To use a computer analogy, controlling implants with probes in the brain is like staying in a hotel in NYC and controlling the lights in your house in California by installing a box that introspect the packets that flow through a core router on a major Internet backbone in Cleveland. Ten hours later, you drive to D.C., and the packets that went to your house get routed through Detroit instead, so your house isn't controllable. As you get closer to your house, you encounter fewer possible paths that actually go to your house. Thus, the closer you are to the endpoint, the greater the likelihood that the packets are going to pass through your tap. By the time the packets get to your house, you can be pretty sure that they're intended for your house, or at worst, for somebody in your general neighborhood.

    So by tapping the peripheral motor nerves, you'd reduce the number of problems you have to deal with down to one: the nerves near the implant site dying. And even in that case, repairs would be less dangerous; you would shorten the nerve in the person's shoulder area instead cutting into his/her skull. Also, the mechanisms that attack implants in the brain aren't present in the rest of the body, AFAIK, so you might have a whole different set of problems or you might have fewer problems, but it seems unlikely that you'd have the same problems.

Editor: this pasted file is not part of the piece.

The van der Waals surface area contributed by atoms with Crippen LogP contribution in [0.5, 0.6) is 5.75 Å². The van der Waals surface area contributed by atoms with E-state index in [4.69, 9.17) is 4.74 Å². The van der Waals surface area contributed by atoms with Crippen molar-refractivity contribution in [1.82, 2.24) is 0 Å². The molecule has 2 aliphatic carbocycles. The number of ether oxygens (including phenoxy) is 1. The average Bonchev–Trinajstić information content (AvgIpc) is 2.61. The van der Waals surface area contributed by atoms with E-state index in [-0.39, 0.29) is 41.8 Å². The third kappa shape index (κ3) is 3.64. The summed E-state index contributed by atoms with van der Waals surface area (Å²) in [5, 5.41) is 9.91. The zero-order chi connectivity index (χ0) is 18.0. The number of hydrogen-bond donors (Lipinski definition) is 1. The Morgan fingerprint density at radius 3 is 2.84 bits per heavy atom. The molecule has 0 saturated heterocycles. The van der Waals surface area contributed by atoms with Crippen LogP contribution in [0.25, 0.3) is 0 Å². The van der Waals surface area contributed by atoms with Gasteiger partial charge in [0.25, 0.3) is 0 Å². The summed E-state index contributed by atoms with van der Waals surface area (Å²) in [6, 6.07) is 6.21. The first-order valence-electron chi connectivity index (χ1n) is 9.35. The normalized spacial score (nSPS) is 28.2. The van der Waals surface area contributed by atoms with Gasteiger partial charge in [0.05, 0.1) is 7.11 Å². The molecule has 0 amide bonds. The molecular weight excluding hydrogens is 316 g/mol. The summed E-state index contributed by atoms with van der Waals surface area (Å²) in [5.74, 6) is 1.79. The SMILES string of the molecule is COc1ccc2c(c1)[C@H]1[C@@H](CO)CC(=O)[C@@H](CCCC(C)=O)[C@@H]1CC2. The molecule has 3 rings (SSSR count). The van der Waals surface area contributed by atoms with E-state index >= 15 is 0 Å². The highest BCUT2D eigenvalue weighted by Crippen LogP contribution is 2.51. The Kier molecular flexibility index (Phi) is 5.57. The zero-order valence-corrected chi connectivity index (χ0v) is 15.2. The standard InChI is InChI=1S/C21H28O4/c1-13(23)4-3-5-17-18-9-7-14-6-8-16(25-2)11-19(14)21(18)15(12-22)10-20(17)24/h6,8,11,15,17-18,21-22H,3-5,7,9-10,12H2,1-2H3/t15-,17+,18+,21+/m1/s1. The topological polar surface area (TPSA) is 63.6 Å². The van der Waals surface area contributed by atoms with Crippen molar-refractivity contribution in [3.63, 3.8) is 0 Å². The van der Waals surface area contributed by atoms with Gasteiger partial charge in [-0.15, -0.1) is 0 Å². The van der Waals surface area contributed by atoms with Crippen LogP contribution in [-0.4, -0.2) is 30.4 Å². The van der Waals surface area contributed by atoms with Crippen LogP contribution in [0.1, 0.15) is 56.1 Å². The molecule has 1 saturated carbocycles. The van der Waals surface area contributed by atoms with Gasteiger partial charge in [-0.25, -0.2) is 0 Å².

• No need for implants (Score:3, Interesting)

    by Clueless Nick ( 883532 ) on Wednesday August 04, 2010 @01:34AM (#33134490) Journal

    Everybody must have seen this video on TED: []

    If you can read the electrical impulses non-intrusively and with a lightweight headgear, and then use an adaptive algorithm to learn an individual's 'fingerprint' brainwave patterns, you can easily use the technology to control everything from powered wheelchairs to those cool animatronic prosthetics developed by the Japanese. Of course, you will also need some corrective algorithms so that empathically generated signals do not start to control the hardware ;)

  • Sense of touch (Score:3, Interesting)

    by Clueless Nick ( 883532 ) on Wednesday August 04, 2010 @01:39AM (#33134526) Journal

    I was wondering about that ever since watching the robotic prosthetics on NHK and especially the said TED video. Would it be possible to tap into nerves on a patch of skin (e.g. where the missing appendage should have been) and 'train' the brain to read impulses there, rather than directly meddle with it surgically?

    Sci-fi time.

  • by plastbox ( 1577037 ) on Wednesday August 04, 2010 @04:51AM (#33135374) Homepage
    Why does so many here seem to think this would be needed? I'm pretty sure you could hook up the prosthetic limb to more or less any signal picked up from the implants and send the patient to physical(/mechanical) therapy. The brain is easily the worlds biggest neural net, and incredibly flexible and adaptive. The way I figure, there is no effing way the sensomotoric correlations wouldn't emerge on their own with use and exploration.
  • by Anonymous Coward on Wednesday August 04, 2010 @11:23AM (#33138296)

    Can you use this for additional limbs?

    I currently (touch wood) have 2 arms, but having a third or even fourth would be great.

    Could our brains handle the input for additional limbs, and is our skeleton adaptable enough to support the additional weight and torque?

Nothing succeeds like the appearance of success. -- Christopher Lascl